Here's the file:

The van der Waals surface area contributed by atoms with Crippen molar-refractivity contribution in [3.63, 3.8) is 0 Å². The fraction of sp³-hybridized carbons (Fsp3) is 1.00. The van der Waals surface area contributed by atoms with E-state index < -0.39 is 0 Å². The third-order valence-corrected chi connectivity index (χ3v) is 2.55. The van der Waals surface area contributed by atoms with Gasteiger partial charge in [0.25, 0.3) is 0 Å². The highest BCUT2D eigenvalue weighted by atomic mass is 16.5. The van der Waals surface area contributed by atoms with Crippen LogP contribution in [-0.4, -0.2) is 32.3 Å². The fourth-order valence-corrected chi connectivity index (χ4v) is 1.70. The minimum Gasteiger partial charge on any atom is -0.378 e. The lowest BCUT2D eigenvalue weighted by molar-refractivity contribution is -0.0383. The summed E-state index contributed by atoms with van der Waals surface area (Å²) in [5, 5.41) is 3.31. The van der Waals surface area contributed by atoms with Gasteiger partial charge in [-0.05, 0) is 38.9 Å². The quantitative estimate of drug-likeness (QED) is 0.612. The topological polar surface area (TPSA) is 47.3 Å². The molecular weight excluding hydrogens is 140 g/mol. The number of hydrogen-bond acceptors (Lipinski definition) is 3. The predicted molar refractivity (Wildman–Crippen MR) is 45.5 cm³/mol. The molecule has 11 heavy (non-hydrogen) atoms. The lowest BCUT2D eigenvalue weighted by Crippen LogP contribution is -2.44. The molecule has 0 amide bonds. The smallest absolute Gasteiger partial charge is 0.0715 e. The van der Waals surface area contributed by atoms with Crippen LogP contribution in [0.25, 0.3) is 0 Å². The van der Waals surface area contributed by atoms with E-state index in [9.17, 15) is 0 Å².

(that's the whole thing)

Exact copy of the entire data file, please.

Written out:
The van der Waals surface area contributed by atoms with Crippen molar-refractivity contribution in [3.63, 3.8) is 0 Å². The fraction of sp³-hybridized carbons (Fsp3) is 1.00. The van der Waals surface area contributed by atoms with E-state index < -0.39 is 0 Å². The third-order valence-corrected chi connectivity index (χ3v) is 2.55. The van der Waals surface area contributed by atoms with Gasteiger partial charge in [0.25, 0.3) is 0 Å². The highest BCUT2D eigenvalue weighted by atomic mass is 16.5. The van der Waals surface area contributed by atoms with Crippen LogP contribution in [-0.4, -0.2) is 32.3 Å². The fourth-order valence-corrected chi connectivity index (χ4v) is 1.70. The minimum Gasteiger partial charge on any atom is -0.378 e. The lowest BCUT2D eigenvalue weighted by molar-refractivity contribution is -0.0383. The summed E-state index contributed by atoms with van der Waals surface area (Å²) in [5, 5.41) is 3.31. The van der Waals surface area contributed by atoms with Gasteiger partial charge in [-0.05, 0) is 38.9 Å². The quantitative estimate of drug-likeness (QED) is 0.612. The topological polar surface area (TPSA) is 47.3 Å². The molecular weight excluding hydrogens is 140 g/mol. The number of hydrogen-bond acceptors (Lipinski definition) is 3. The predicted molar refractivity (Wildman–Crippen MR) is 45.5 cm³/mol. The molecule has 11 heavy (non-hydrogen) atoms. The lowest BCUT2D eigenvalue weighted by Crippen LogP contribution is -2.44. The molecule has 0 amide bonds. The smallest absolute Gasteiger partial charge is 0.0715 e. The van der Waals surface area contributed by atoms with Crippen LogP contribution in [0.25, 0.3) is 0 Å². The van der Waals surface area contributed by atoms with E-state index in [9.17, 15) is 0 Å².